Gamers have mixed opinions about video game stories, some people couldn’t care less and skip scenes as quickly as they can, and others prefer to get the popcorn out. So what is to happen, will we see games become like movies and have immense story lines or will we continue to only have a few games like this and many with just the standard clichés.
We have seen the rise of solely story run games like Beyond Eyes, where it is basically a walking simulation. This game may appeal to some but even those who love stories find it hard to pick it up and play those types of games. There are also many people who love the visual novel games on hand held consoles, but the same applies, no matter how much I want a great story, I still want to have a game, just walking or watching doesn’t really appeal to me for a game. Then you have the complete opposite end of the scale with games like Call of Duty where their stories have become basic and predictable, It’s been a long time since I’ve heard someone say they’re are getting a COD game for its story. This makes story modes of games redundant, if you do choose to play through it normally you’re not paying full attention to it, just waiting until it ends to get back in the action. Creating an original idea for a story is difficult and making it interesting is even harder, so I don’t expect every game to be the Shawshank Redemption of games, it’s just developers need to take risks with stories more often.
Of course games that have little or weak story lines are no different from films that do the same, COD is basically your standard action blockbuster. There is no way games will always have great story lines, look how many bad films/books there are. There is also the trouble of making the gameplay exciting, if a game is set around a story then there still needs to be a fun to play, it’s all very well to have an intense story, but if the game sucks the story won’t be enough. Having both of these qualities can create some of the best games, The Last of Us has one of the greatest storylines in games and is enjoyable game to play, there are many games like this, it’s just there are not as many as there should. Video games can do one better than movies, as they can physically engage with the audience, so why not use this to create truly engrossing games, where the stories are different and players want to pay full attention to the story, not just waiting for the scene to end.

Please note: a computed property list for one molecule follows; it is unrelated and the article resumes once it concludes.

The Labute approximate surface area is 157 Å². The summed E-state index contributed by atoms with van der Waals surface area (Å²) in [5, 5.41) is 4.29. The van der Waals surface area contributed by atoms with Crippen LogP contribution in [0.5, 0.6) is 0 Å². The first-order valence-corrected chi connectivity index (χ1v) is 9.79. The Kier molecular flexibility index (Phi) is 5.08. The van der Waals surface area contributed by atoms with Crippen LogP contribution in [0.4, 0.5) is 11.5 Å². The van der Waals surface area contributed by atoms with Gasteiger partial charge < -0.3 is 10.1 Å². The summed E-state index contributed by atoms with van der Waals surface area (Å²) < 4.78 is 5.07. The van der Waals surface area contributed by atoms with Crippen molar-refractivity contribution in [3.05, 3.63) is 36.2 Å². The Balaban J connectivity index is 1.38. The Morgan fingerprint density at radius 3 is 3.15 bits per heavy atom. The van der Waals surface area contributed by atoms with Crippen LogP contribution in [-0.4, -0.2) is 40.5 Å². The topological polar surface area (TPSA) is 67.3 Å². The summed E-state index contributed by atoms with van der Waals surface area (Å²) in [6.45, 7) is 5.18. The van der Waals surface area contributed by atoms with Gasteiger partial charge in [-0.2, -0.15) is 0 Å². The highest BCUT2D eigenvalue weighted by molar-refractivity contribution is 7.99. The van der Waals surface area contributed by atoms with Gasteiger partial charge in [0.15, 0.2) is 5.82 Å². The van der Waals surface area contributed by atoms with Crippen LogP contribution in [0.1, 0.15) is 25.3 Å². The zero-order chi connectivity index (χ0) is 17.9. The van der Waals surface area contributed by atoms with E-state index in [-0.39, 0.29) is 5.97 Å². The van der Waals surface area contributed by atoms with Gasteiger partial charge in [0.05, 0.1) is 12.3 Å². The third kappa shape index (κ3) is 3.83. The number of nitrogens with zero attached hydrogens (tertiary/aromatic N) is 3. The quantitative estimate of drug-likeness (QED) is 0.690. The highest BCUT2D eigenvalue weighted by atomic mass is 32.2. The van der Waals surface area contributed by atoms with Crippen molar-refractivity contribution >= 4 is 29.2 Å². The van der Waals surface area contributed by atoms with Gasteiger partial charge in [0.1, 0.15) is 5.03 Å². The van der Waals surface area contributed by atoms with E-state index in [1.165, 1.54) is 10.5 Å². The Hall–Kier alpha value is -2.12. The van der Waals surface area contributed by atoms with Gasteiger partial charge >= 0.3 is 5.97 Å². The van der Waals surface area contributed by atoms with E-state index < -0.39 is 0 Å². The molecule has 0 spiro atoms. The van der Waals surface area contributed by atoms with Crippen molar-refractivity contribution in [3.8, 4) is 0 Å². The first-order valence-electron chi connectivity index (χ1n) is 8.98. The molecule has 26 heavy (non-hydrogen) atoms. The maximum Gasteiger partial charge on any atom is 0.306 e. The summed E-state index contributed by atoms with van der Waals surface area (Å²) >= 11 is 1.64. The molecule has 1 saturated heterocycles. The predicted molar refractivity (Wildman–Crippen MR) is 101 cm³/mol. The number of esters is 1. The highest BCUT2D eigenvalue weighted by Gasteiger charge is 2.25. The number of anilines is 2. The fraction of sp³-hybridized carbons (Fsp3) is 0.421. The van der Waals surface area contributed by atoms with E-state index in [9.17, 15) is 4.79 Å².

Metal Gear Solid 4 has eight hours of scenes, now not all games need to go to this extreme but it’s good to see a game where there is such a strong storyline that it can warrant this length of time on scenes. If games start to experiment more with the length and style, we could start to see some extraordinarily games that break new boundaries. More games have to be interesting as the last time I paid attention to an Assassin’s Creed story was when 2 came out, since then it’s been listening enough to get the gist of what’s going on. Same with Elder Scrolls Online, now being an MMO there are hundreds of pointless quests that no one really pays attention to, but after the first day I have just spammed A when talking to everyone to just get through it as quick as possible regardless of if it’s a main story quest or not. Even in Skyrim I did this, as I personally thought the story was not all that enticing, these games are fun to play but when the scenes start playing or people start talking my mind wanders. Everyone is different, you may well have thought these stories were great, I just personally feel some games stories are really hard to concentrate on or lack any real connection to characters.
What about the complete opposite. In order for a game to sell well it doesn’t need to have an intense plot, with The Legend of Zelda games doing fine with the simple story’s revolving around stopping the villain to save the world. So it is entirely possible developers will continue to sacrifice having strong stories as if they have a great game there is no major setback from having a basic plot.